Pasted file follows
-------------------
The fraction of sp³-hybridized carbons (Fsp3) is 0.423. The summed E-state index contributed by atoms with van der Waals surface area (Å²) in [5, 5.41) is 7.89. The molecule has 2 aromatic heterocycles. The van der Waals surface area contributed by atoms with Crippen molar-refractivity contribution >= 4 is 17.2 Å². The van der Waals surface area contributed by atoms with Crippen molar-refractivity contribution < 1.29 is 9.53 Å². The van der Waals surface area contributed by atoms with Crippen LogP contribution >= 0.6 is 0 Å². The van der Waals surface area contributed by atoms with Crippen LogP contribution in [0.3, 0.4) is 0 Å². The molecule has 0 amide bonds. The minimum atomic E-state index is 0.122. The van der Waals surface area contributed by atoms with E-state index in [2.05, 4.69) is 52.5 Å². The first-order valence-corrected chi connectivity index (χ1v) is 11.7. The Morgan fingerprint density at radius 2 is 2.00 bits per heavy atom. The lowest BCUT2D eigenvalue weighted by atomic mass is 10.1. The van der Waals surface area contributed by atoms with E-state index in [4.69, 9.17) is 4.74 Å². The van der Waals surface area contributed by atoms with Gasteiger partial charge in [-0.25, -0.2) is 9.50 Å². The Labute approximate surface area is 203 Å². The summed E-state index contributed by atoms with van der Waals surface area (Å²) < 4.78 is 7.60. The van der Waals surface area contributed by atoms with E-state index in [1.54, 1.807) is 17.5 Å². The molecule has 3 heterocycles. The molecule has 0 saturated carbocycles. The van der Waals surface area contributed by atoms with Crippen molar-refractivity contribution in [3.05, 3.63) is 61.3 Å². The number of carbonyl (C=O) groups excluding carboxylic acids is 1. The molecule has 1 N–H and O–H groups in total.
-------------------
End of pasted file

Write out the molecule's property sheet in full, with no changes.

The fraction of sp³-hybridized carbons (Fsp3) is 0.423. The summed E-state index contributed by atoms with van der Waals surface area (Å²) in [5, 5.41) is 7.89. The molecule has 2 aromatic heterocycles. The van der Waals surface area contributed by atoms with Crippen molar-refractivity contribution >= 4 is 17.2 Å². The van der Waals surface area contributed by atoms with Crippen molar-refractivity contribution < 1.29 is 9.53 Å². The van der Waals surface area contributed by atoms with Crippen LogP contribution >= 0.6 is 0 Å². The van der Waals surface area contributed by atoms with Crippen LogP contribution in [0.3, 0.4) is 0 Å². The molecule has 0 amide bonds. The minimum atomic E-state index is 0.122. The van der Waals surface area contributed by atoms with E-state index in [2.05, 4.69) is 52.5 Å². The first-order valence-corrected chi connectivity index (χ1v) is 11.7. The Morgan fingerprint density at radius 2 is 2.00 bits per heavy atom. The lowest BCUT2D eigenvalue weighted by atomic mass is 10.1. The van der Waals surface area contributed by atoms with E-state index in [4.69, 9.17) is 4.74 Å². The van der Waals surface area contributed by atoms with Gasteiger partial charge in [-0.25, -0.2) is 9.50 Å². The Labute approximate surface area is 203 Å². The summed E-state index contributed by atoms with van der Waals surface area (Å²) < 4.78 is 7.60. The van der Waals surface area contributed by atoms with E-state index in [1.54, 1.807) is 17.5 Å². The molecule has 3 heterocycles. The molecule has 0 saturated carbocycles. The van der Waals surface area contributed by atoms with Crippen molar-refractivity contribution in [3.05, 3.63) is 61.3 Å². The number of carbonyl (C=O) groups excluding carboxylic acids is 1. The molecule has 1 N–H and O–H groups in total.